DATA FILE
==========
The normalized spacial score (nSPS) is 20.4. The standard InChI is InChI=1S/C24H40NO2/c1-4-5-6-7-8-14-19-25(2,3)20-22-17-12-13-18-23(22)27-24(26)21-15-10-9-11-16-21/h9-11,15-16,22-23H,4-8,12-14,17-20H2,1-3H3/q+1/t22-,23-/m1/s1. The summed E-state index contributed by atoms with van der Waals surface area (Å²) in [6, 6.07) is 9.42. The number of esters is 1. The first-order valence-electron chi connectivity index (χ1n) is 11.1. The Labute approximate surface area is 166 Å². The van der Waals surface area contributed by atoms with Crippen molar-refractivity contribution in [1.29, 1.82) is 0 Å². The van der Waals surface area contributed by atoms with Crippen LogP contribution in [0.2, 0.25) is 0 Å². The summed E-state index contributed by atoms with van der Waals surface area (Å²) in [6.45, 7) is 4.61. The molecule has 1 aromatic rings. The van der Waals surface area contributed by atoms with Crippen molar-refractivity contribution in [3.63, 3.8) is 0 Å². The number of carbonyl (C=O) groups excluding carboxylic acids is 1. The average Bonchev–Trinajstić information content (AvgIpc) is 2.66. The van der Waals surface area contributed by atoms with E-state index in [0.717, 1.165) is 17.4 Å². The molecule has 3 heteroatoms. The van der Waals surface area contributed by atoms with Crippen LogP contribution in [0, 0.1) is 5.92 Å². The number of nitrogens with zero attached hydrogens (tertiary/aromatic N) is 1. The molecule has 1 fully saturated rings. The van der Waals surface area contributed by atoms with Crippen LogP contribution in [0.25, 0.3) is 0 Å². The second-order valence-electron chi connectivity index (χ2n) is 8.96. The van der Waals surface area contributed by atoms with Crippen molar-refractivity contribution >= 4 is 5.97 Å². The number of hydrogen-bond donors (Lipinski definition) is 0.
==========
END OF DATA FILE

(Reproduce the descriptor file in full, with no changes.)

The normalized spacial score (nSPS) is 20.4. The standard InChI is InChI=1S/C24H40NO2/c1-4-5-6-7-8-14-19-25(2,3)20-22-17-12-13-18-23(22)27-24(26)21-15-10-9-11-16-21/h9-11,15-16,22-23H,4-8,12-14,17-20H2,1-3H3/q+1/t22-,23-/m1/s1. The summed E-state index contributed by atoms with van der Waals surface area (Å²) in [6, 6.07) is 9.42. The number of esters is 1. The first-order valence-electron chi connectivity index (χ1n) is 11.1. The Labute approximate surface area is 166 Å². The van der Waals surface area contributed by atoms with Crippen molar-refractivity contribution in [1.29, 1.82) is 0 Å². The van der Waals surface area contributed by atoms with Crippen LogP contribution in [0.2, 0.25) is 0 Å². The summed E-state index contributed by atoms with van der Waals surface area (Å²) in [6.45, 7) is 4.61. The molecule has 1 aromatic rings. The van der Waals surface area contributed by atoms with Crippen molar-refractivity contribution in [3.63, 3.8) is 0 Å². The number of carbonyl (C=O) groups excluding carboxylic acids is 1. The average Bonchev–Trinajstić information content (AvgIpc) is 2.66. The van der Waals surface area contributed by atoms with E-state index in [0.717, 1.165) is 17.4 Å². The molecule has 3 heteroatoms. The van der Waals surface area contributed by atoms with Crippen LogP contribution in [0, 0.1) is 5.92 Å². The number of nitrogens with zero attached hydrogens (tertiary/aromatic N) is 1. The molecule has 1 fully saturated rings. The van der Waals surface area contributed by atoms with Crippen LogP contribution in [0.25, 0.3) is 0 Å². The second-order valence-electron chi connectivity index (χ2n) is 8.96. The van der Waals surface area contributed by atoms with Crippen molar-refractivity contribution >= 4 is 5.97 Å². The number of hydrogen-bond donors (Lipinski definition) is 0.